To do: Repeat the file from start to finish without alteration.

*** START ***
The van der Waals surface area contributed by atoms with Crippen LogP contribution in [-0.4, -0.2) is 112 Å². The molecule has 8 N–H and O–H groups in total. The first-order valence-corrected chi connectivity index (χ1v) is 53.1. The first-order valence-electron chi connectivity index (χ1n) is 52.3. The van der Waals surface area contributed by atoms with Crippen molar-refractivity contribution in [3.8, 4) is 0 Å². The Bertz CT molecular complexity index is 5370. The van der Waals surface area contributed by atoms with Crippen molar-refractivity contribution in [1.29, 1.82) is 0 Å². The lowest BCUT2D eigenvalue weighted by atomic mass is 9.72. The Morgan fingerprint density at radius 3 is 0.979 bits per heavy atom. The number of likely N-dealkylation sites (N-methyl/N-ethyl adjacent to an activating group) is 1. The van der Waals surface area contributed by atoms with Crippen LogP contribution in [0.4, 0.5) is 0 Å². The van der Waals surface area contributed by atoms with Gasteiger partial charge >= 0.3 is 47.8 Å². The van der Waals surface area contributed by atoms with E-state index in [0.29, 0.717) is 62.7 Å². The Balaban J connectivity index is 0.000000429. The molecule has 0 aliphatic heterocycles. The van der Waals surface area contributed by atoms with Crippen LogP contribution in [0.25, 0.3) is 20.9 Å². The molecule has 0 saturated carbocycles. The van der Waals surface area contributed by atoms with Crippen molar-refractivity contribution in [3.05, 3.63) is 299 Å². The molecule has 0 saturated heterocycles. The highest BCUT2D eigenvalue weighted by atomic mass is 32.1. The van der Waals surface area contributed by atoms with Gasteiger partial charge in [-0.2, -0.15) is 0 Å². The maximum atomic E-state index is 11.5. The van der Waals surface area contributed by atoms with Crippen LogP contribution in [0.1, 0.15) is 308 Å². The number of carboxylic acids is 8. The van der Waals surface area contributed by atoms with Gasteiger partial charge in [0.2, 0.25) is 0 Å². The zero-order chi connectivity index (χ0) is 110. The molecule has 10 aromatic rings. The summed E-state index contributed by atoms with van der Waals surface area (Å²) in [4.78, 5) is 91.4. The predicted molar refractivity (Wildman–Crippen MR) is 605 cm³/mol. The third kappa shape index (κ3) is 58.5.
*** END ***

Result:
The van der Waals surface area contributed by atoms with Crippen LogP contribution in [-0.4, -0.2) is 112 Å². The molecule has 8 N–H and O–H groups in total. The first-order valence-corrected chi connectivity index (χ1v) is 53.1. The first-order valence-electron chi connectivity index (χ1n) is 52.3. The van der Waals surface area contributed by atoms with Crippen molar-refractivity contribution in [3.8, 4) is 0 Å². The Bertz CT molecular complexity index is 5370. The van der Waals surface area contributed by atoms with Crippen molar-refractivity contribution in [1.29, 1.82) is 0 Å². The lowest BCUT2D eigenvalue weighted by atomic mass is 9.72. The Morgan fingerprint density at radius 3 is 0.979 bits per heavy atom. The number of likely N-dealkylation sites (N-methyl/N-ethyl adjacent to an activating group) is 1. The van der Waals surface area contributed by atoms with Crippen LogP contribution in [0.4, 0.5) is 0 Å². The van der Waals surface area contributed by atoms with Gasteiger partial charge >= 0.3 is 47.8 Å². The van der Waals surface area contributed by atoms with E-state index in [0.29, 0.717) is 62.7 Å². The Balaban J connectivity index is 0.000000429. The molecule has 0 aliphatic heterocycles. The van der Waals surface area contributed by atoms with Crippen LogP contribution in [0.25, 0.3) is 20.9 Å². The molecule has 0 saturated carbocycles. The van der Waals surface area contributed by atoms with Crippen molar-refractivity contribution in [3.05, 3.63) is 299 Å². The molecule has 0 saturated heterocycles. The highest BCUT2D eigenvalue weighted by atomic mass is 32.1. The van der Waals surface area contributed by atoms with Gasteiger partial charge in [-0.2, -0.15) is 0 Å². The maximum atomic E-state index is 11.5. The van der Waals surface area contributed by atoms with Crippen LogP contribution in [0.1, 0.15) is 308 Å². The number of carboxylic acids is 8. The van der Waals surface area contributed by atoms with Gasteiger partial charge in [0.2, 0.25) is 0 Å². The zero-order chi connectivity index (χ0) is 110. The molecule has 10 aromatic rings. The summed E-state index contributed by atoms with van der Waals surface area (Å²) in [4.78, 5) is 91.4. The predicted molar refractivity (Wildman–Crippen MR) is 605 cm³/mol. The third kappa shape index (κ3) is 58.5.